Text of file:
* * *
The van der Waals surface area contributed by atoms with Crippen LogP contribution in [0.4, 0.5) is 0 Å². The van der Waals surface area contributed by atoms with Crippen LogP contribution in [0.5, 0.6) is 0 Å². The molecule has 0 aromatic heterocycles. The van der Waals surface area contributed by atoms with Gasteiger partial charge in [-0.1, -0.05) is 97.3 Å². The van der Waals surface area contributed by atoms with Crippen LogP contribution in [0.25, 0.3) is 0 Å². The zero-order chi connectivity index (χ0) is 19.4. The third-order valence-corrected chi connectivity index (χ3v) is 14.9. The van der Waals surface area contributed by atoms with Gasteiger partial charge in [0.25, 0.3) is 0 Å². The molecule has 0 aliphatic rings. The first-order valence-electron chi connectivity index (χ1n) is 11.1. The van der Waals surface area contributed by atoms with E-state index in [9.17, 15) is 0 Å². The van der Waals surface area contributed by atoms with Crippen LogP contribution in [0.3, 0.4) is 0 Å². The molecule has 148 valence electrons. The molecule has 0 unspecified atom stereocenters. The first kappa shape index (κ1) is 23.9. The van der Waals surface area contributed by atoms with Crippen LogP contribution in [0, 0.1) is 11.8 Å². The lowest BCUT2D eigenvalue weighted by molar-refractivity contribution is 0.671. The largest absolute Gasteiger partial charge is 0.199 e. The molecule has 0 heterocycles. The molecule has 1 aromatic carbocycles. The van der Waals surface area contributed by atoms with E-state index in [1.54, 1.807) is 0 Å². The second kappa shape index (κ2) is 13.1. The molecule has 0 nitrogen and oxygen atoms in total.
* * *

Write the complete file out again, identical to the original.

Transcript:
The van der Waals surface area contributed by atoms with Crippen LogP contribution in [0.4, 0.5) is 0 Å². The van der Waals surface area contributed by atoms with Crippen LogP contribution in [0.5, 0.6) is 0 Å². The molecule has 0 aromatic heterocycles. The van der Waals surface area contributed by atoms with Gasteiger partial charge in [-0.1, -0.05) is 97.3 Å². The van der Waals surface area contributed by atoms with Crippen LogP contribution in [0.25, 0.3) is 0 Å². The zero-order chi connectivity index (χ0) is 19.4. The third-order valence-corrected chi connectivity index (χ3v) is 14.9. The van der Waals surface area contributed by atoms with Gasteiger partial charge in [0.25, 0.3) is 0 Å². The molecule has 0 aliphatic rings. The first-order valence-electron chi connectivity index (χ1n) is 11.1. The van der Waals surface area contributed by atoms with E-state index in [9.17, 15) is 0 Å². The van der Waals surface area contributed by atoms with Crippen LogP contribution in [0.3, 0.4) is 0 Å². The molecule has 148 valence electrons. The molecule has 0 unspecified atom stereocenters. The first kappa shape index (κ1) is 23.9. The van der Waals surface area contributed by atoms with Crippen LogP contribution in [0, 0.1) is 11.8 Å². The lowest BCUT2D eigenvalue weighted by molar-refractivity contribution is 0.671. The largest absolute Gasteiger partial charge is 0.199 e. The molecule has 0 heterocycles. The molecule has 1 aromatic carbocycles. The van der Waals surface area contributed by atoms with E-state index in [1.54, 1.807) is 0 Å². The second kappa shape index (κ2) is 13.1. The molecule has 0 nitrogen and oxygen atoms in total.